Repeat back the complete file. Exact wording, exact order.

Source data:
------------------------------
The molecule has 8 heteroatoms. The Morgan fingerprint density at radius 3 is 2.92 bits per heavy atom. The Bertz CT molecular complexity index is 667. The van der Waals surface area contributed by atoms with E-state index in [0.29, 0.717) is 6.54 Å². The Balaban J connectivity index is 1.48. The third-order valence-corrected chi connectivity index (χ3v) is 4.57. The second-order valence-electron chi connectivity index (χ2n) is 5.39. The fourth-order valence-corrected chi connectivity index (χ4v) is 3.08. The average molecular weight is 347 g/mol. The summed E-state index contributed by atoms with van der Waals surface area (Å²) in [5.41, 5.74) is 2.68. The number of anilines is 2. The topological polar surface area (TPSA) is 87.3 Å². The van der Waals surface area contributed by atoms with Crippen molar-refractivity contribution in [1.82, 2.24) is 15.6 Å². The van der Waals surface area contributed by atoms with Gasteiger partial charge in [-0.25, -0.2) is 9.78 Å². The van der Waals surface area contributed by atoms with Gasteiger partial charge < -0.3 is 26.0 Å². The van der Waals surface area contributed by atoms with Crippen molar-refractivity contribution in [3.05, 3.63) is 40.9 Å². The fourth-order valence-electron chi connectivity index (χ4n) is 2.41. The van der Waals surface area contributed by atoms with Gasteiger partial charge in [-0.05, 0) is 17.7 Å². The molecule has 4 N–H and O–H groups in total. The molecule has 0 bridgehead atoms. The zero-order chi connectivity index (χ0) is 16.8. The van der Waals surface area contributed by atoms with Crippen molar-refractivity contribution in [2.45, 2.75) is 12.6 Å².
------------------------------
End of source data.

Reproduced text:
The molecule has 8 heteroatoms. The Morgan fingerprint density at radius 3 is 2.92 bits per heavy atom. The Bertz CT molecular complexity index is 667. The van der Waals surface area contributed by atoms with E-state index in [0.29, 0.717) is 6.54 Å². The Balaban J connectivity index is 1.48. The third-order valence-corrected chi connectivity index (χ3v) is 4.57. The second-order valence-electron chi connectivity index (χ2n) is 5.39. The fourth-order valence-corrected chi connectivity index (χ4v) is 3.08. The average molecular weight is 347 g/mol. The summed E-state index contributed by atoms with van der Waals surface area (Å²) in [5.41, 5.74) is 2.68. The number of anilines is 2. The topological polar surface area (TPSA) is 87.3 Å². The van der Waals surface area contributed by atoms with Crippen molar-refractivity contribution in [1.82, 2.24) is 15.6 Å². The van der Waals surface area contributed by atoms with Gasteiger partial charge in [-0.25, -0.2) is 9.78 Å². The van der Waals surface area contributed by atoms with Gasteiger partial charge < -0.3 is 26.0 Å². The van der Waals surface area contributed by atoms with Crippen molar-refractivity contribution in [3.05, 3.63) is 40.9 Å². The fourth-order valence-electron chi connectivity index (χ4n) is 2.41. The van der Waals surface area contributed by atoms with Gasteiger partial charge in [-0.05, 0) is 17.7 Å². The molecule has 4 N–H and O–H groups in total. The molecule has 0 bridgehead atoms. The zero-order chi connectivity index (χ0) is 16.8. The van der Waals surface area contributed by atoms with Crippen molar-refractivity contribution in [2.45, 2.75) is 12.6 Å².